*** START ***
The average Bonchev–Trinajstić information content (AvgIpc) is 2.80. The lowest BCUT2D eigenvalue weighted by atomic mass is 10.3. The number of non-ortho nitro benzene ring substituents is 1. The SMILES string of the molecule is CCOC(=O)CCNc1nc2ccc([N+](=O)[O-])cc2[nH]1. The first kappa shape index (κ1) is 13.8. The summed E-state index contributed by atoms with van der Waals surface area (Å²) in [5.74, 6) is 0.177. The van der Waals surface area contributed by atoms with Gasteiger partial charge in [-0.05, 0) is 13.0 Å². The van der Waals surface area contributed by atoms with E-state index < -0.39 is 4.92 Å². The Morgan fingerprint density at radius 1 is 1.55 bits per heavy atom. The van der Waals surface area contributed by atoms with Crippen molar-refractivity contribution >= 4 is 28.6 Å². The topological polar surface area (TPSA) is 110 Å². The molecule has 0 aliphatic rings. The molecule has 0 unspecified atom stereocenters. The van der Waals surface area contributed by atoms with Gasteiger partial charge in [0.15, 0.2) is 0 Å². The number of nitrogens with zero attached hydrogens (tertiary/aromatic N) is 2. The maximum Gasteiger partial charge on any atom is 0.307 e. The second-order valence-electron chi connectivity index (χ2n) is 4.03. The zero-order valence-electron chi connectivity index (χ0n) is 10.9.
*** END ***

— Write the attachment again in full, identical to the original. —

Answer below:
The average Bonchev–Trinajstić information content (AvgIpc) is 2.80. The lowest BCUT2D eigenvalue weighted by atomic mass is 10.3. The number of non-ortho nitro benzene ring substituents is 1. The SMILES string of the molecule is CCOC(=O)CCNc1nc2ccc([N+](=O)[O-])cc2[nH]1. The first kappa shape index (κ1) is 13.8. The summed E-state index contributed by atoms with van der Waals surface area (Å²) in [5.74, 6) is 0.177. The van der Waals surface area contributed by atoms with Gasteiger partial charge in [-0.05, 0) is 13.0 Å². The van der Waals surface area contributed by atoms with E-state index < -0.39 is 4.92 Å². The Morgan fingerprint density at radius 1 is 1.55 bits per heavy atom. The van der Waals surface area contributed by atoms with Crippen molar-refractivity contribution >= 4 is 28.6 Å². The topological polar surface area (TPSA) is 110 Å². The molecule has 0 aliphatic rings. The molecule has 0 unspecified atom stereocenters. The van der Waals surface area contributed by atoms with Gasteiger partial charge in [0.15, 0.2) is 0 Å². The number of nitrogens with zero attached hydrogens (tertiary/aromatic N) is 2. The maximum Gasteiger partial charge on any atom is 0.307 e. The second-order valence-electron chi connectivity index (χ2n) is 4.03. The zero-order valence-electron chi connectivity index (χ0n) is 10.9.